In New Zealand the gumtree scale ladybird is preyed upon by silvereye (Zosterops lateralis, Aves). They are probably preyed upon by other birds, spiders and predatory insects. In Australia, larvae may be attacked by parasitoid wasps.
In New Zealand the gumtree scale ladybird is an important predator of gum tree scale, Eriococcus coriaceus (Hemiptera: Eriococcidae). It also feeds on other kinds of scale insects, including a mealybug. Adults and larvae both feed on scale insects. However, some published records of prey may refer to Forestier's ladybird, Rhyzobius forestieri, because there was confusion about the identity of these two species. Adults and larvae of either of the two ladybirds fed on beetle eggs in captivity.
In Australia, gumtree scale ladybird also principally feeds on gum tree scale. Less frequently eaten prey include scale insects from several families including Margarodidae, Diaspididae and Pseudococcidae.
|Scientific Name||Common Name||Classification||Reliability Index||Biostatus|
|Eriococcus coriaceus Maskell, 1893||Gum tree scale||Hemiptera: Eriococcidae||10||adventive|
|Nipaecoccus aurilanatus (Maskell, 1890)||Golden mealybug||Hemiptera: Pseudococcidae||10||adventive|
Diverse habits of ‘ladybirds’
Not all ladybirds eat insects; some feed on mites. Other species eat plant leaves and are pests especially in some tropical countries, whereas other ladybirds feed on fungi. One of these, Illeis galbula (Mulsant, 1850), from Australia, feeds on powdery mildew fungi. In New Zealand it is common on pumpkins and other cucurbits, plants that are commonly infected by powdery mildews. A plant feeding ladybird, hadda beetle (Epilachna vigintioctopunctata (Fabricius, 1775)) recently established in Auckland feeds on plants in the Solanaceae (potato family).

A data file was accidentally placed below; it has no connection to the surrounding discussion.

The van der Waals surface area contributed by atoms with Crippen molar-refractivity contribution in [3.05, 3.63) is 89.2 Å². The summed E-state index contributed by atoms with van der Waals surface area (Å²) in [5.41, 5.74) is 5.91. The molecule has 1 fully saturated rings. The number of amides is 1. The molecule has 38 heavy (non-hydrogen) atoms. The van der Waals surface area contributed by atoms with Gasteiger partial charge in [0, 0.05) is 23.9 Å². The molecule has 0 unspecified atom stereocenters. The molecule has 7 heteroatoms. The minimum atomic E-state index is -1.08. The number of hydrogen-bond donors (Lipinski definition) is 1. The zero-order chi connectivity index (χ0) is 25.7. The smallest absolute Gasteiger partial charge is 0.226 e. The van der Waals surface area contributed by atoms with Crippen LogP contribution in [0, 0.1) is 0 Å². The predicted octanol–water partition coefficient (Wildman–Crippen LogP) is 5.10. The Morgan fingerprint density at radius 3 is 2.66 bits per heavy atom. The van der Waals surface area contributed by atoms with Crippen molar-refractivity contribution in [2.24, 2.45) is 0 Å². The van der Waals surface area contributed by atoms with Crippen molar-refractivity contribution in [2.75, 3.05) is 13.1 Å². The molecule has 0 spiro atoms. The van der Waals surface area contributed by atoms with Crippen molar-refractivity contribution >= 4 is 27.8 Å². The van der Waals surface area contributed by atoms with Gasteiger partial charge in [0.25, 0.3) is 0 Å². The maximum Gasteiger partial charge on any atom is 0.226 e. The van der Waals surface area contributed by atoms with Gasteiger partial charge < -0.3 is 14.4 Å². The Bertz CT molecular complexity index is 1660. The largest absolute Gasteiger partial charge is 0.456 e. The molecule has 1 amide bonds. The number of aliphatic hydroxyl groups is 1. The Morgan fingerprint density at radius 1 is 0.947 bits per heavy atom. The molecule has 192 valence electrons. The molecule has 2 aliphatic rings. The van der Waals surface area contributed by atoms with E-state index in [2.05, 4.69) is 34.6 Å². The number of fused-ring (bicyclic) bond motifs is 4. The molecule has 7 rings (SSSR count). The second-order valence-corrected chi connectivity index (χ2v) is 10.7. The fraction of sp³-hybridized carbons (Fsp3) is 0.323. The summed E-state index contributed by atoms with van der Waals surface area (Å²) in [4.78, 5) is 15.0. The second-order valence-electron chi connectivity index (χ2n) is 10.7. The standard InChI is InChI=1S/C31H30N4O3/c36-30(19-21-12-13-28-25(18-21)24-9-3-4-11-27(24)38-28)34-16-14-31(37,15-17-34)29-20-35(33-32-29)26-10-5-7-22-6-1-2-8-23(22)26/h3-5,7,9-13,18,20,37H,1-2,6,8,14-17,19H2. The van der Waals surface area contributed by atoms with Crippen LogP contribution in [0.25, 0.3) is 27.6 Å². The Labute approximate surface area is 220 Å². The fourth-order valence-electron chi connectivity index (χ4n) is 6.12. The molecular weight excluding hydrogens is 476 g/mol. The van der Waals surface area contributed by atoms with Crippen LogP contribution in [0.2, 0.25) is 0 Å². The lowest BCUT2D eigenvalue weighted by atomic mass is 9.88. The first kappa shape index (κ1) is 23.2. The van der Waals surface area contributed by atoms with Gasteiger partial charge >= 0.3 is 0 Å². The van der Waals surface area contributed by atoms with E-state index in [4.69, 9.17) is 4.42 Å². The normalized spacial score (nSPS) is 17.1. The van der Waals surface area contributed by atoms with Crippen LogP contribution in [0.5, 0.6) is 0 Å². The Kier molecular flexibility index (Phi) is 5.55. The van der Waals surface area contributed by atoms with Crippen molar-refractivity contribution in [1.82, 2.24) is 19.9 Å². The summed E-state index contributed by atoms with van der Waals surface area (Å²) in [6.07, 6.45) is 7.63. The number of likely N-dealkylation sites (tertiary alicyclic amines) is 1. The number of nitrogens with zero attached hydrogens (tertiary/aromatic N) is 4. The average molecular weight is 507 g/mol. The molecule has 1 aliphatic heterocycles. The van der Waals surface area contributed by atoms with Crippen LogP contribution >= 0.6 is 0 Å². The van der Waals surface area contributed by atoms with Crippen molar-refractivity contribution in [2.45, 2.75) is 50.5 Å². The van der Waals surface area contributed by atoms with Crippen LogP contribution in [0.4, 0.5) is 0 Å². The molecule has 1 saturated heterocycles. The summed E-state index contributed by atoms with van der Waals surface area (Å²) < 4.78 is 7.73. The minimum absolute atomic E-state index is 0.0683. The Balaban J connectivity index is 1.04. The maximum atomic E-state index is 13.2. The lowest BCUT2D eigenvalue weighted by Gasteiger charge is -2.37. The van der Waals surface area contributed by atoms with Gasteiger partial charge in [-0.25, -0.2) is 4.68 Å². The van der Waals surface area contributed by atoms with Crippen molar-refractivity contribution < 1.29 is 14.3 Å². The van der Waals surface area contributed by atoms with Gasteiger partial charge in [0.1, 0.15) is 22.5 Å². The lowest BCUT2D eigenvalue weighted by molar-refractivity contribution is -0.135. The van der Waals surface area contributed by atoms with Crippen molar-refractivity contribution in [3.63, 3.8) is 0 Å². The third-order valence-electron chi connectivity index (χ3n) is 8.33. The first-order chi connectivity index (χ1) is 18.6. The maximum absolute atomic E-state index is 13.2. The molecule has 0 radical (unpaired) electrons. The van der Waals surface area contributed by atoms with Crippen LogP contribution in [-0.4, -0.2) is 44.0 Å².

In New Zealand gumtree scale ladybird, Rhyzobius ventralis, contributes to the successful biological control of gum tree scale, Eriococcus coriaceus (Hemiptera: Eriococcidae) on Eucalyptus species. It was released in several countries for the biological control of gum tree scale and scale insects in the family Coccidae. In these other countries, it was not successful. Part of the problem is that for many years its identity was confused with that of the Forestier's ladybird, Rhyzobius forestieri, which feeds on other scale insects. This is an example of the importance careful identification of potential biological agents and the assocaited need to identify their feeding preferences.